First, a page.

Volume 87 | Number 5 | September-October 1999
A review of The Emergence of Whales: Evolutionary Patterns in the Origin of Cetacea, edited by J. G. M. Thewissen.
A review of A Means to an End: The Biological Basis of Aging and Death, by William R. Clark.
A review of The Rejection of Continental Drift: Theory and Method in American Earth Science, by Naomi Oreskes.
A review of Environmental Cancer: A Political Disease? by S. Robert Lichter and Stanley Rothman and The Polar Bear Strategy: Reflections on Risk in Modern Life, by John F. Ross.
A review of The Pleasure of Finding Things Out: The Best Short Works of Richard Feynman, by Richard Feynman.
A review of Astronomy in Prehistoric Britain and Ireland, by Clive L. N. Ruggles.
A review of Frankenstein's Children: Electricity, Exhibition, and Experiment in Early-Nineteenth-Century London, by Iwan Rhys Morus.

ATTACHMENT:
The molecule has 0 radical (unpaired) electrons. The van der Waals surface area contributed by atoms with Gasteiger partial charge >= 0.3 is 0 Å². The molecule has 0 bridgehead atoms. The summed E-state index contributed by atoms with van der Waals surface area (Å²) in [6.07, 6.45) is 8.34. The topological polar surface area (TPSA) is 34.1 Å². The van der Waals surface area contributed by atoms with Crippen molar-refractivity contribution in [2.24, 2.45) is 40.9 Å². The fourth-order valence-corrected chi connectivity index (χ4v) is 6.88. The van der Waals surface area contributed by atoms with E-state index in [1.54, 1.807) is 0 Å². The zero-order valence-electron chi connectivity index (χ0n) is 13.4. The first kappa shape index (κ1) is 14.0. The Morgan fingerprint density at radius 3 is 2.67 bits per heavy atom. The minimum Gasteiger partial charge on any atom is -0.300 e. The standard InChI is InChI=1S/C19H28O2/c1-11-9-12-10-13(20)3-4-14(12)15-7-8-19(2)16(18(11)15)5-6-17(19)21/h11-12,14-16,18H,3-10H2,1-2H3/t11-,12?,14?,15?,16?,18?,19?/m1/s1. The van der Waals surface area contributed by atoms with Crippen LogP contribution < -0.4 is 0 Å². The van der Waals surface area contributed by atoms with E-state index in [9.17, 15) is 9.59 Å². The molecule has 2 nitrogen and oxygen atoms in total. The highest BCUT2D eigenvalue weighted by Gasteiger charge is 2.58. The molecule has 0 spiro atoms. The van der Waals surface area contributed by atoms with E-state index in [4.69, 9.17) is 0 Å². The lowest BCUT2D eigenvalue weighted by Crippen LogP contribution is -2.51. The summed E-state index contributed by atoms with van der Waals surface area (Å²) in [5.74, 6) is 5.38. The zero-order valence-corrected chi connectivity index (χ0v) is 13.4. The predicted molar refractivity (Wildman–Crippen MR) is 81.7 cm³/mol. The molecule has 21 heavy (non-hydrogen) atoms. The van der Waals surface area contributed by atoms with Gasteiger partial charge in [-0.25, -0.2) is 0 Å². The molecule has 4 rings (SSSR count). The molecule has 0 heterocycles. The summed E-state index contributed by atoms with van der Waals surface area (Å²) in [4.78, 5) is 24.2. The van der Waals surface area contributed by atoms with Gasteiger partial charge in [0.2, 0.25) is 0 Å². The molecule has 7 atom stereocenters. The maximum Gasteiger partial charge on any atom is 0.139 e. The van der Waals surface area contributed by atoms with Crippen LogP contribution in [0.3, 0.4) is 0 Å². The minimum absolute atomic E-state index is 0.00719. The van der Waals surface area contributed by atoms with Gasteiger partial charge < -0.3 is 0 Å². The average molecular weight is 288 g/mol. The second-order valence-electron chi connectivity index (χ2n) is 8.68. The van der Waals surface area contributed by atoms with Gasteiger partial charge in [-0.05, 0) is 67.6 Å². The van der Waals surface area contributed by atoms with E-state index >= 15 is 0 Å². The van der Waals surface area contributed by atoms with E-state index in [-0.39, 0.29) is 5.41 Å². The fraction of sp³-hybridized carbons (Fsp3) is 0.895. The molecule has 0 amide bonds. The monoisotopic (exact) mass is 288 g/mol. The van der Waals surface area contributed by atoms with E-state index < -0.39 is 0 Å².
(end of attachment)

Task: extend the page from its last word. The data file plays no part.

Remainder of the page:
Total Records : 20
"Penguins are 10 times older than humans and have been here for a very, very long time," said Daniel Ksepka, Ph.D., a North Carolina State University research assistant professor. Dr. Ksepka researches the evolution of penguins and how they came to inhabit the African continent.
Because penguins have been around for over 60 million years, their fossil record is extensive. Fossils that Dr. Ksepka and his colleagues have discovered provide clues about migration patterns and the diversity of penguin species.
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